The program would be administered by the U.S. Department of Education, in collaboration with the Department of Health and Human Services, which operates the Head Start program.

It’s not clear how many states would be eligible for the grants, since they would be issued on a competitive basis.

The new education programs created under the bill would be mandatory, meaning that they would not be subject to the whims of the annual appropriations process. Earlier this month, the House Appropriations subcommittee that deals with education spending rejected a $500 million early childhood education proposal in the administration’s fiscal 2010 budget request because it was too costly.

Good Investment Seen

On a conference call with reporters, U.S. Secretary of Education Arne Duncan pledged his “clear support” for Mr. Miller’s legislation.

“It’s better to invest money in education rather than subsidizing banks,” he said.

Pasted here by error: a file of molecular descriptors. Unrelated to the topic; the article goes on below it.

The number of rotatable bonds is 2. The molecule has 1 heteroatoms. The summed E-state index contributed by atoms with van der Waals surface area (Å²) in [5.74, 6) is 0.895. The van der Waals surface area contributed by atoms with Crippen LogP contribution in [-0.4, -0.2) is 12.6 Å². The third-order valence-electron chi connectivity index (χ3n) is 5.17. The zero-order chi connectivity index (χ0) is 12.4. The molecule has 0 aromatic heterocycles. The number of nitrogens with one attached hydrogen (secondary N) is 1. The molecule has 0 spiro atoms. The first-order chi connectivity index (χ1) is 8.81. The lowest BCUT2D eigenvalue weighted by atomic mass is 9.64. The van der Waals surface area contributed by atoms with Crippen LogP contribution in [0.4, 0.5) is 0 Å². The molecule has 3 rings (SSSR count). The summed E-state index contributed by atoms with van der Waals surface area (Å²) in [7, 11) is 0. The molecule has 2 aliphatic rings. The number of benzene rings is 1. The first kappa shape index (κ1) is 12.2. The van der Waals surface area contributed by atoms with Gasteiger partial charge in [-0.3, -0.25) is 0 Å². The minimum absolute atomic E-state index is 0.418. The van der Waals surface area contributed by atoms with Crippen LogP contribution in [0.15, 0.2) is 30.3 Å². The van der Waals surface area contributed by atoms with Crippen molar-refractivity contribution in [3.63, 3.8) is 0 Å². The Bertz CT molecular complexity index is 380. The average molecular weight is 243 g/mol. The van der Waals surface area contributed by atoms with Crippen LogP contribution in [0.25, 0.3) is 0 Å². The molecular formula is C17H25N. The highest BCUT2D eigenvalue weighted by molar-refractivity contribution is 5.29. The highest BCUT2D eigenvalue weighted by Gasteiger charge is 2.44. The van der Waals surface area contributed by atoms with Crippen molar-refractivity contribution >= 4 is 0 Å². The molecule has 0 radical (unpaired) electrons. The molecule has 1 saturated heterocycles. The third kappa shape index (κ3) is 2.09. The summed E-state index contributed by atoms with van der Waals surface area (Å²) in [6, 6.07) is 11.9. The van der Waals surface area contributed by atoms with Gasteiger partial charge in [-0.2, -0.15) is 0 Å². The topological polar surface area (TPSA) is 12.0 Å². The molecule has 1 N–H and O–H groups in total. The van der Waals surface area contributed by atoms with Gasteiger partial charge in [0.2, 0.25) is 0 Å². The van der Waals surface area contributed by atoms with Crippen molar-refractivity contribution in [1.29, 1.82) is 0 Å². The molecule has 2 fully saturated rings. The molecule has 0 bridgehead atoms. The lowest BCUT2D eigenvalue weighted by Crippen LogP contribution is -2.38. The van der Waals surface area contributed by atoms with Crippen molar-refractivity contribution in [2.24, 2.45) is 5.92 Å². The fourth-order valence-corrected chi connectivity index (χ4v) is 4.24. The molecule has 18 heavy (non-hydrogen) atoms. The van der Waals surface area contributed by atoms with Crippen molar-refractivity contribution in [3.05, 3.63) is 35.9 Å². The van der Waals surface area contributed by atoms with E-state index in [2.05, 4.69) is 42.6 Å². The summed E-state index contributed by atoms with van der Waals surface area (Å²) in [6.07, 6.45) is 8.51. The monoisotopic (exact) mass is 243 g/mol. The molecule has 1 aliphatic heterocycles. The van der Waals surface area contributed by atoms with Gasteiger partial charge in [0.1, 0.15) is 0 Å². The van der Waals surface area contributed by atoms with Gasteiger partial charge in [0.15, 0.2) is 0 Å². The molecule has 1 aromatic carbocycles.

A huge chunk of the projected savings, about $40 billion, would be used to boost Pell Grants, which help low-income students pay for college. The bill would index Pell Grants to the Consumer Price Index, plus 1 percent, as Mr. Obama had suggested in his budget. The maximum Pell Grant award would rise from $5,550 in 2010 to $6,900 in 2019 under the bill.

But the measure would stop short of making the Pell Grant program mandatory, as Mr. Obama had proposed in his budget.

Mr. Duncan called the legislation “a good compromise.” He said, “This is absolutely the right outcome for students. This puts us on the path where we need to go.”